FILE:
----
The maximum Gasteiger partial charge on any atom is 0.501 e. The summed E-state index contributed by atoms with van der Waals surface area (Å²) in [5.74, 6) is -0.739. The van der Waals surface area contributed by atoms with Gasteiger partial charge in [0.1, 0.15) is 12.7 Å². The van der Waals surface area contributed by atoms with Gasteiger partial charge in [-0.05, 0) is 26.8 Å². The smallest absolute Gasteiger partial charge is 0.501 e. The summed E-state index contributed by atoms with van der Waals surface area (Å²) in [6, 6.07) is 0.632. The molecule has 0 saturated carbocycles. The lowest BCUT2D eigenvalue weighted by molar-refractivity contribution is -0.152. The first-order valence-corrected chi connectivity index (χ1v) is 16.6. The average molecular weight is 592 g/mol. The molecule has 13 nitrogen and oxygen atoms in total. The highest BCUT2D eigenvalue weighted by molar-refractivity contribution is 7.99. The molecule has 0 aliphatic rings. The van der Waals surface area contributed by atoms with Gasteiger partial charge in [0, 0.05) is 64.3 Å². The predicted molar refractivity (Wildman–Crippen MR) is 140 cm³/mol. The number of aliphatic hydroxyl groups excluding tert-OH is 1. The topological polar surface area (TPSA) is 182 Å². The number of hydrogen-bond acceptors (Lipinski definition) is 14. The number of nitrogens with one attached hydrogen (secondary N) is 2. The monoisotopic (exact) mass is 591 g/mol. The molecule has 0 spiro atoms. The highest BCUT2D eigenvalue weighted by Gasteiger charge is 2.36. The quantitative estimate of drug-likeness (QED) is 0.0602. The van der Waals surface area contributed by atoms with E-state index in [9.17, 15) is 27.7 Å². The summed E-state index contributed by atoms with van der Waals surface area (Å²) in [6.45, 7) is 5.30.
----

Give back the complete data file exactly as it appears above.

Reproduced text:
The maximum Gasteiger partial charge on any atom is 0.501 e. The summed E-state index contributed by atoms with van der Waals surface area (Å²) in [5.74, 6) is -0.739. The van der Waals surface area contributed by atoms with Gasteiger partial charge in [0.1, 0.15) is 12.7 Å². The van der Waals surface area contributed by atoms with Gasteiger partial charge in [-0.05, 0) is 26.8 Å². The smallest absolute Gasteiger partial charge is 0.501 e. The summed E-state index contributed by atoms with van der Waals surface area (Å²) in [6, 6.07) is 0.632. The molecule has 0 saturated carbocycles. The lowest BCUT2D eigenvalue weighted by molar-refractivity contribution is -0.152. The first-order valence-corrected chi connectivity index (χ1v) is 16.6. The average molecular weight is 592 g/mol. The molecule has 13 nitrogen and oxygen atoms in total. The highest BCUT2D eigenvalue weighted by molar-refractivity contribution is 7.99. The molecule has 0 aliphatic rings. The van der Waals surface area contributed by atoms with Gasteiger partial charge in [0, 0.05) is 64.3 Å². The predicted molar refractivity (Wildman–Crippen MR) is 140 cm³/mol. The number of aliphatic hydroxyl groups excluding tert-OH is 1. The topological polar surface area (TPSA) is 182 Å². The number of hydrogen-bond acceptors (Lipinski definition) is 14. The number of nitrogens with one attached hydrogen (secondary N) is 2. The monoisotopic (exact) mass is 591 g/mol. The molecule has 0 spiro atoms. The highest BCUT2D eigenvalue weighted by Gasteiger charge is 2.36. The quantitative estimate of drug-likeness (QED) is 0.0602. The van der Waals surface area contributed by atoms with E-state index in [9.17, 15) is 27.7 Å². The summed E-state index contributed by atoms with van der Waals surface area (Å²) in [6.45, 7) is 5.30.